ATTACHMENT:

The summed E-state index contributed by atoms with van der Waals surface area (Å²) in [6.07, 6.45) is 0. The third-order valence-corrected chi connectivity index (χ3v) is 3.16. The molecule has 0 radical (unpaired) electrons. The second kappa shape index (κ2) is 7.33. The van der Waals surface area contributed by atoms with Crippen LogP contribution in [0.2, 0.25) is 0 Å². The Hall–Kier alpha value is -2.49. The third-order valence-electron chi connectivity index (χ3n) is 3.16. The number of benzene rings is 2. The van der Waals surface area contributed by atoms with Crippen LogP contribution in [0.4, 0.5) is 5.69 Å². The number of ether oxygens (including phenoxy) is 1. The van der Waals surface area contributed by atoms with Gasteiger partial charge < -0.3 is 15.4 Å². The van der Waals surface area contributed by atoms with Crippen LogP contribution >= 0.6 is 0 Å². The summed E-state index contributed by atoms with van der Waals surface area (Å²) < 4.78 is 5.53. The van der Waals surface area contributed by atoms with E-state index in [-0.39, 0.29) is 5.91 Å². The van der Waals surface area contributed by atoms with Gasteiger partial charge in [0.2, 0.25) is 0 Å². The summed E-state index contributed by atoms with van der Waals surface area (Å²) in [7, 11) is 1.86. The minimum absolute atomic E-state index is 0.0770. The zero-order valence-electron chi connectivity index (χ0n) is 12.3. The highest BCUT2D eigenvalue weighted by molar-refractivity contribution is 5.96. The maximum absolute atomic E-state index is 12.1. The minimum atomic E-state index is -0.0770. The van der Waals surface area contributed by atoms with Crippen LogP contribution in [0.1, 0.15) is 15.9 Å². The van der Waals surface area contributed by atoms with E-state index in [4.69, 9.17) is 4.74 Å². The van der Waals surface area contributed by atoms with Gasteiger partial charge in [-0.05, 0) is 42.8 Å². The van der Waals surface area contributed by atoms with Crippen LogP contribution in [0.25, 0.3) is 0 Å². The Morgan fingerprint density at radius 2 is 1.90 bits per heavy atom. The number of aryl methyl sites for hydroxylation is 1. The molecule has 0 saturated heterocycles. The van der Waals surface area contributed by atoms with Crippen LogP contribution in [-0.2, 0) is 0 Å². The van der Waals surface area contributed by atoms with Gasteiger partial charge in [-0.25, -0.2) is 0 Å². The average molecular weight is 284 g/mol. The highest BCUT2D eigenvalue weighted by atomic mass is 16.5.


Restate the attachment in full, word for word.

The summed E-state index contributed by atoms with van der Waals surface area (Å²) in [6.07, 6.45) is 0. The third-order valence-corrected chi connectivity index (χ3v) is 3.16. The molecule has 0 radical (unpaired) electrons. The second kappa shape index (κ2) is 7.33. The van der Waals surface area contributed by atoms with Crippen LogP contribution in [0.2, 0.25) is 0 Å². The Hall–Kier alpha value is -2.49. The third-order valence-electron chi connectivity index (χ3n) is 3.16. The number of benzene rings is 2. The van der Waals surface area contributed by atoms with Crippen LogP contribution in [0.4, 0.5) is 5.69 Å². The number of ether oxygens (including phenoxy) is 1. The van der Waals surface area contributed by atoms with Gasteiger partial charge < -0.3 is 15.4 Å². The van der Waals surface area contributed by atoms with Crippen LogP contribution >= 0.6 is 0 Å². The summed E-state index contributed by atoms with van der Waals surface area (Å²) < 4.78 is 5.53. The van der Waals surface area contributed by atoms with E-state index in [-0.39, 0.29) is 5.91 Å². The van der Waals surface area contributed by atoms with Gasteiger partial charge in [0.2, 0.25) is 0 Å². The summed E-state index contributed by atoms with van der Waals surface area (Å²) in [7, 11) is 1.86. The minimum absolute atomic E-state index is 0.0770. The zero-order valence-electron chi connectivity index (χ0n) is 12.3. The highest BCUT2D eigenvalue weighted by molar-refractivity contribution is 5.96. The maximum absolute atomic E-state index is 12.1. The minimum atomic E-state index is -0.0770. The van der Waals surface area contributed by atoms with Crippen LogP contribution in [0.1, 0.15) is 15.9 Å². The van der Waals surface area contributed by atoms with E-state index in [4.69, 9.17) is 4.74 Å². The van der Waals surface area contributed by atoms with Gasteiger partial charge in [-0.05, 0) is 42.8 Å². The van der Waals surface area contributed by atoms with Crippen LogP contribution in [0.25, 0.3) is 0 Å². The Morgan fingerprint density at radius 2 is 1.90 bits per heavy atom. The number of aryl methyl sites for hydroxylation is 1. The molecule has 0 saturated heterocycles. The van der Waals surface area contributed by atoms with Crippen LogP contribution in [-0.2, 0) is 0 Å². The van der Waals surface area contributed by atoms with Gasteiger partial charge in [-0.25, -0.2) is 0 Å². The average molecular weight is 284 g/mol. The highest BCUT2D eigenvalue weighted by atomic mass is 16.5.